To prove or disprove this hypothesis, we took a handful of campaigns (the experimental group) and had them “train” on the new model. We then compared our results to a different set of campaigns that had not changed (the control group).

 

The Results

This test showed that experimental campaigns had significantly (statistically speaking) higher quality scores than control campaigns.

 

Overall, we concluded that training our machine learning algorithms on quality clicks resulted in at least a three percent increase in average campaign quality score. The rate at which display advertising campaign clicks resulted in a website visit also increased by 13 percent* (as opposed to immediately bouncing after clicking the ad). This might not seem like a big lift, but when this is applied to all of our display advertising partners, it can result in a significant improvement in ROI and advertising efficiency.

 

As a result of this experiment, the Dealer.com Advertising engineering teams will officially change our display advertising algorithm to impact all campaigns in Q3 2017.

 

Analytics are growing ever more sophisticated. As nGauge demonstrates, the industry should no longer consider them an accessory, but instead make them the backbone of every digital marketing effort. Our dealers were first privy to this data in the form of quality website visits. As of this summer, they’ll be able to take advantage of a more effective advertising strategy with Dealer.com Display, which is now using quality traffic signals as a key variable when deciding how to purchase ad impressions.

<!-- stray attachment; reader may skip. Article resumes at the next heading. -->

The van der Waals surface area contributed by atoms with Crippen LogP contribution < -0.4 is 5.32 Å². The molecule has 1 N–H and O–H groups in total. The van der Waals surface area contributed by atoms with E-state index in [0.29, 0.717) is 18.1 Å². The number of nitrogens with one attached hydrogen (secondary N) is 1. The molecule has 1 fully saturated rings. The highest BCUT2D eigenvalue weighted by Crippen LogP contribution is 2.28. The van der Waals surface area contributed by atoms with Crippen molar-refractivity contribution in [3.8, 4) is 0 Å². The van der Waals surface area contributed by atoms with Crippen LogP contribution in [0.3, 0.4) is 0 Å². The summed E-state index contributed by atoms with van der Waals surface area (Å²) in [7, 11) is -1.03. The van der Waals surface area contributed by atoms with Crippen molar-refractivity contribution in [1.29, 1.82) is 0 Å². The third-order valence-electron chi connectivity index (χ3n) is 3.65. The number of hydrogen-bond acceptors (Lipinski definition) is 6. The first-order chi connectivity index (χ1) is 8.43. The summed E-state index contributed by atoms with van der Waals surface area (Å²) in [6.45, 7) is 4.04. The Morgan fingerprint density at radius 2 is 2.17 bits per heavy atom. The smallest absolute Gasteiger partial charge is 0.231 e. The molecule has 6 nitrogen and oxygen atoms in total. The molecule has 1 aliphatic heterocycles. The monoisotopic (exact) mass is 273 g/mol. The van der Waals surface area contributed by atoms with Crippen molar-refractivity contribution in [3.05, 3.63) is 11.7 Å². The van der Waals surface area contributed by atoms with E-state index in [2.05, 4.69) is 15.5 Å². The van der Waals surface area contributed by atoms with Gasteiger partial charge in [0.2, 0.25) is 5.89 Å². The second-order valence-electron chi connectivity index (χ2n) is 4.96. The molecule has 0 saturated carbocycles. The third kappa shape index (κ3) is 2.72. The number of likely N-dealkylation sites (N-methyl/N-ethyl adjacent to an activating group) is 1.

Display just got a whole lot smarter.

 

If you have any questions or want any further detail, please feel free to reach out to comment below.

 

Brent Towne is the senior manager, product management – analytics, and Scott Blodgett is the product manager – advertising at Dealer.com

 

*There are a few factors at play here, including better avoidance of bidding on bot traffic and accidental clicks, to name a few. For more information on advertising fraud, click here.